Navigation Links
Blueprint for an artificial brain
Date:2/26/2013

This press release is available in German.

Scientists have long been dreaming about building a computer that would work like a brain. This is because a brain is far more energy-saving than a computer, it can learn by itself, and it doesn't need any programming. Privatdozent [senior lecturer] Dr. Andy Thomas from Bielefeld University's Faculty of Physics is experimenting with memristors electronic microcomponents that imitate natural nerves. Thomas and his colleagues proved that they could do this a year ago. They constructed a memristor that is capable of learning. Andy Thomas is now using his memristors as key components in a blueprint for an artificial brain. He will be presenting his results at the beginning of March in the print edition of the prestigious Journal of Physics published by the Institute of Physics in London.

Memristors are made of fine nanolayers and can be used to connect electric circuits. For several years now, the memristor has been considered to be the electronic equivalent of the synapse. Synapses are, so to speak, the bridges across which nerve cells (neurons) contact each other. Their connections increase in strength the more often they are used. Usually, one nerve cell is connected to other nerve cells across thousands of synapses.

Like synapses, memristors learn from earlier impulses. In their case, these are electrical impulses that (as yet) do not come from nerve cells but from the electric circuits to which they are connected. The amount of current a memristor allows to pass depends on how strong the current was that flowed through it in the past and how long it was exposed to it.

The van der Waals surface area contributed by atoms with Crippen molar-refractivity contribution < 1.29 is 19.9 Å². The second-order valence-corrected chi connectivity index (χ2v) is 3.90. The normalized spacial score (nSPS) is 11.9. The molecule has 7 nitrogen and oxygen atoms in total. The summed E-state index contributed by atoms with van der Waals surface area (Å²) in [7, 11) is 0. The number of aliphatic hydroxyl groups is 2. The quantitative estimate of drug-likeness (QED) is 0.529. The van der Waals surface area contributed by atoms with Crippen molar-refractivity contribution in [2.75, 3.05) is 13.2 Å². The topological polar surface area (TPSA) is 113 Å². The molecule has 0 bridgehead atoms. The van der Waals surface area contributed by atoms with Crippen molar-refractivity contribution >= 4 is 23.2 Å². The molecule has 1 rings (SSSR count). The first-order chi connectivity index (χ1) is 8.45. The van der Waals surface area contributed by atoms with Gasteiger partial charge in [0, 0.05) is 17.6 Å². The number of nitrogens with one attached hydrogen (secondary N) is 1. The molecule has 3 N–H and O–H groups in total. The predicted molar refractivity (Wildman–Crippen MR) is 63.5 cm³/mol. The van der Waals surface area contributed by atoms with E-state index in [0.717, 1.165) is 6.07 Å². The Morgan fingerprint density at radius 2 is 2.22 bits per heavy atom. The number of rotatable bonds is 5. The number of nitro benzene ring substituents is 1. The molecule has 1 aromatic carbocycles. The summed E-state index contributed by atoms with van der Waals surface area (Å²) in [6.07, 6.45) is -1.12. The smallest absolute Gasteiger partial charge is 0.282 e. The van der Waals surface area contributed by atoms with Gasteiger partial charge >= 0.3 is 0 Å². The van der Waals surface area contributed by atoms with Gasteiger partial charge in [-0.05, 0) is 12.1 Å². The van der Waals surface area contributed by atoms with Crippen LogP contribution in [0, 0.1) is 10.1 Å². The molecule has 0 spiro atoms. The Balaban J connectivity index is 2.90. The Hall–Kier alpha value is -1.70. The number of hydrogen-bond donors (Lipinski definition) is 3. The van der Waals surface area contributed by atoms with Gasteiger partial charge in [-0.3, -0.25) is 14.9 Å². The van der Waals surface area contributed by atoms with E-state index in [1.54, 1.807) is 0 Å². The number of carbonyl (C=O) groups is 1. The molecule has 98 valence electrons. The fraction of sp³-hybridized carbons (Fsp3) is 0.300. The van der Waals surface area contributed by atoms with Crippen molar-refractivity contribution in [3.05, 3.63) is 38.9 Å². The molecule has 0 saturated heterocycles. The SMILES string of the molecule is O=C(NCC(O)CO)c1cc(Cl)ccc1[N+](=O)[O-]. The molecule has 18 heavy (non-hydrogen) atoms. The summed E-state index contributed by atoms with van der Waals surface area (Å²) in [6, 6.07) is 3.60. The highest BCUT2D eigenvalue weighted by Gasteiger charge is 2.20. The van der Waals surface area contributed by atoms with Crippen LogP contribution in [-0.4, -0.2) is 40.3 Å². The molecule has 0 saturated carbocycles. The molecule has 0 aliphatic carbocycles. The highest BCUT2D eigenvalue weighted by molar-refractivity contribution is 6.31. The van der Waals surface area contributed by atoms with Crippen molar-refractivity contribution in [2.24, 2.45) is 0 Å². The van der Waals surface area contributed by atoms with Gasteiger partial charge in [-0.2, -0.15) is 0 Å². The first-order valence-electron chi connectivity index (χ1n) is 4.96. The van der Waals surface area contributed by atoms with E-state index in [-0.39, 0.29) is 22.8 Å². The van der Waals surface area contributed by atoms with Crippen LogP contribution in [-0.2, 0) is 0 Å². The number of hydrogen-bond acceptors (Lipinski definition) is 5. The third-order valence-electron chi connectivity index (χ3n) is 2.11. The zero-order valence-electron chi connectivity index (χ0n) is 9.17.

Andy Thomas explains that because of their similarity to synapses, memristors are particularly suitable for building an artificial brain a new generation of computers. 'They allow us to construct extremely energy-efficient and robust processors that are able to learn by themselves.' Based on his own experiments and research findings from biology and physics, his article is the first to summarize which principles taken from nature need to be transferred to technological systems if such a neuromorphic (nerve like) computer is to function. Such principles are that memristors, just like synapses, have to 'note' earlier impulses, and that neurons react to an impulse only when it passes a certain threshold.

Thanks to these properties, synapses can be used to reconstruct the brain process responsible for learning, says Andy Thomas. He takes the classic psychological experiment with Pavlov's dog as an example. The experiment shows how you can link the natural reaction to a stimulus that elicits a reflex response with what is initially a neutral stimulus this is how learning takes place. If the dog sees food, it reacts by salivating. If the dog hears a bell ring every time it sees food, this neutral stimulus will become linked to the stimulus eliciting a reflex response. As a result, the dog will also salivate when it hears only the bell ringing and no food is in sight. The reason for this is that the nerve cells in the brain that transport the stimulus eliciting a reflex response have strong synaptic links with the nerve cells that trigger the reaction.

If the neutral bell-ringing stimulus is introduced at the same time as the food stimulus, the dog will learn. The control mechanism in the brain now assumes that the nerve cells transporting the neutral stimulus (bell ringing) are also responsible for the reaction the link between the actually 'neutral' nerve cell and the 'salivation' nerve cell also becomes stronger. This link can be trained by repeatedly bringing together the stimulus eliciting a reflex response and the neutral stimulus. 'You can also construct such a circuit with memristors this is a first step towards a neuromorphic processor,' says Andy Thomas.